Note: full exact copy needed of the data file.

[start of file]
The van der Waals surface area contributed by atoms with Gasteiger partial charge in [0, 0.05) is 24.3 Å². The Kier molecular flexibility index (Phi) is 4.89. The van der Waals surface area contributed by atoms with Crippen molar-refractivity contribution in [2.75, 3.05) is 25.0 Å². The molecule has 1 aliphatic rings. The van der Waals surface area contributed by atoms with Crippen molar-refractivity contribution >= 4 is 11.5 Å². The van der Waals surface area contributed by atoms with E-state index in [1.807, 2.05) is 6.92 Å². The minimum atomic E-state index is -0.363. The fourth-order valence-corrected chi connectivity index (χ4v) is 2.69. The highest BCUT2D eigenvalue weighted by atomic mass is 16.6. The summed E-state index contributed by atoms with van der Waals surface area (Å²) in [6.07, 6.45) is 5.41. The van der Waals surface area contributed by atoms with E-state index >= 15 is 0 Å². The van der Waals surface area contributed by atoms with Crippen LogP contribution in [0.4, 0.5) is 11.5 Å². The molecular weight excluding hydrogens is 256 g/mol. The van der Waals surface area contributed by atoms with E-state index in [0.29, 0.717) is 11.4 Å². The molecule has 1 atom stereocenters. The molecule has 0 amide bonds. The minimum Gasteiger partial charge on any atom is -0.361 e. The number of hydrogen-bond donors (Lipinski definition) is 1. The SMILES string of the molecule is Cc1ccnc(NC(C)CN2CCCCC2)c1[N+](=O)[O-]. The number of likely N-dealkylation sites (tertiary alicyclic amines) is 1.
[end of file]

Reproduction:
The van der Waals surface area contributed by atoms with Gasteiger partial charge in [0, 0.05) is 24.3 Å². The Kier molecular flexibility index (Phi) is 4.89. The van der Waals surface area contributed by atoms with Crippen molar-refractivity contribution in [2.75, 3.05) is 25.0 Å². The molecule has 1 aliphatic rings. The van der Waals surface area contributed by atoms with Crippen molar-refractivity contribution >= 4 is 11.5 Å². The van der Waals surface area contributed by atoms with E-state index in [1.807, 2.05) is 6.92 Å². The minimum atomic E-state index is -0.363. The fourth-order valence-corrected chi connectivity index (χ4v) is 2.69. The highest BCUT2D eigenvalue weighted by atomic mass is 16.6. The summed E-state index contributed by atoms with van der Waals surface area (Å²) in [6.07, 6.45) is 5.41. The van der Waals surface area contributed by atoms with E-state index >= 15 is 0 Å². The van der Waals surface area contributed by atoms with Crippen LogP contribution in [0.4, 0.5) is 11.5 Å². The molecular weight excluding hydrogens is 256 g/mol. The van der Waals surface area contributed by atoms with E-state index in [0.29, 0.717) is 11.4 Å². The molecule has 1 atom stereocenters. The molecule has 0 amide bonds. The minimum Gasteiger partial charge on any atom is -0.361 e. The number of hydrogen-bond donors (Lipinski definition) is 1. The SMILES string of the molecule is Cc1ccnc(NC(C)CN2CCCCC2)c1[N+](=O)[O-]. The number of likely N-dealkylation sites (tertiary alicyclic amines) is 1.